Piano Concertos KV453 and KV466

Scottish Chamber Orchestra
Piotr Anderszewski - piano & direction
Piano Concertos KV453 and KV466

Scottish Chamber Orchestra
Piotr Anderszewski - piano & direction
Piano Concerto No 20 in D minor KV466
1 I Allegro 15.00
2 II Romanze 8.02
3 III Rondo (Allegro assai) 7.46

Piano Concerto No 17 in G major KV453
4 I Allegro 12.11
5 II Andante 11.27
6 III Allegretto 7.48

BBC Music Magazine (March 2006)
What immediately impresses about these performances is not only the limipidness and unpretentious expressive quality of Anderszewski's playing, but also the care he's obviously lavished on orchestral detail - beautifully realised by the Scottish Chamber Orchestra. (...) Not to be missed.

(five stars)
Daily Telegraph (Apr. 2006)
Anderszewski does not short-change the drama of the D minor, whether in the barnstorming climax of the first movement's development, or in his explosive account of Beethoven's cadenza. But these lucid, superbly articulate performances are even more remarkable for the beauty and subtlety of his soft playing. He is also keenly alive to the operatic nature of Mozart's inspiration. In close collusion with the woodwind, Anderszewski responds vividly to the kaleidoscopic shifts of mood in the G major's opening movement, while few pianists have equalled his introspective poetry and bold dramatic contrasts in the wonderful andante.
Der Spiegel (Jan. 2006)
Lässte das Jubiläum noch Raum für Entdeckungen? Piotr Anderszewski, der versonnene Tastenpoet, hat es wieder geschafft: Nicht intellektuell-raffiniert wie dürzlich sein Kollege Pierre-Laurent Aimard, sondern durch Konzentration auf reinen Klang, stilkundige Auszierungen und einen wunderbar singenden Anschlag trifft er traumsicher Mozarts Ton - und überträgt diese Magie auf das Scottish Chamber Orchestra, das er vom Flügel aus dirigiert.
Libération (May 2006)
Ceux qui pariaient il y a dix ans sur Piotr Anderszewski peuvent se réjouir. A 36 ans, après s'être imposé aussi bien dans Bach et Haydn que Chopin et Szymanowski, le pianiste franco-polonais vient de livrer un deuxième disque de concertos de Mozart pour Virgin Classics littéralement fantastique. Rigueur et imagination, virtuosité implacable et expressivité folle, sont plus que jamais au service du compositeur dont Anderszewski dirige, depuis le piano, les oeuvres, dans un souci de dramatisation puissante et de franche vocalité qui touche au coeur.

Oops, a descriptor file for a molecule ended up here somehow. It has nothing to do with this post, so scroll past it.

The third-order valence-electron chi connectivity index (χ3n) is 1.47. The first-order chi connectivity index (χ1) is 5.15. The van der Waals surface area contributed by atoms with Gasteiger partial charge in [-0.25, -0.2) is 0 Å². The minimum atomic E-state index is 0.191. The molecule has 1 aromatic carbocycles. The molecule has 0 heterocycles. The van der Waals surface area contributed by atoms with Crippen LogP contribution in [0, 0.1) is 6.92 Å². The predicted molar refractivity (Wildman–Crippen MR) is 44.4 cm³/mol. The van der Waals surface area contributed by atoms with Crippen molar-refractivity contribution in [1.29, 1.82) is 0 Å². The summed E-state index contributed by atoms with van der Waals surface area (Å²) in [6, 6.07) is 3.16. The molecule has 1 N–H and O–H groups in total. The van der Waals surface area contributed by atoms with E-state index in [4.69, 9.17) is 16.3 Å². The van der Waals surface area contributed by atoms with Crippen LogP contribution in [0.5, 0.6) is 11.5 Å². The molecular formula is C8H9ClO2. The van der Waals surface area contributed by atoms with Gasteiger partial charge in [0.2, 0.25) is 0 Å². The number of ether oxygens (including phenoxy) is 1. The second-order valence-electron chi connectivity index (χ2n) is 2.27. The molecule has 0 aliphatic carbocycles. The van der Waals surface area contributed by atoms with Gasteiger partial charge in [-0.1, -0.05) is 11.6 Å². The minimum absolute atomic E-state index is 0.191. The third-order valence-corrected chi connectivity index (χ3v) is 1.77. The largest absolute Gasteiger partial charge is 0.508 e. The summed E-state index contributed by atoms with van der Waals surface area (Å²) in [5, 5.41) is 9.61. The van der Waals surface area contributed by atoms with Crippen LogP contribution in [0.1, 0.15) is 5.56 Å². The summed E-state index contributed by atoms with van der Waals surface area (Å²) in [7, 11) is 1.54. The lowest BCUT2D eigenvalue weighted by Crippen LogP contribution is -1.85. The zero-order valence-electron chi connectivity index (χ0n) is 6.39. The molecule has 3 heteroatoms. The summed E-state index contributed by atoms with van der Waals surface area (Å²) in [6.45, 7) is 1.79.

Los Angeles Times (Feb. 2006)
These elegant, unblemished performances of two of the composer's most significant piano concertos - the songful G major, K453, and the stoic D minor, K466 - are models of style, polish and containment. Anderszewski is an articulate pianist who caresses details yet always maintains transparency and balance. His impeccable technique and musical astuteness let Mozart's music speak for itself. The orchestra plays splendidly.
New York Times (March 2006)
An engrossing new Virgin Classics recording of two Mozart piano concertos with the Scottish Chamber Orchestra. (...) The Concerto No 20 in D minor, one of only two Mozart concertos in a minor key, is a grimly dramatic work. Yet there is great elegance beneath the sturm und drang surface. Mr Anderszewski's cagey and entrancing performance captures the work's elusiveness. (...)

The recording also offers a spirited and gentle-natured account of Mozart's Concerto No 17 in G. Though Mr Anderszewski plays with uncanny clarity, wondrous varieties of touch and, in the finale (a theme and variations), impish humor, he finds a wistful ambiguity in this music that eludes many other pianists. The musicians of the Scottish Chamber Orchestra seem to be inspired by this collaboration.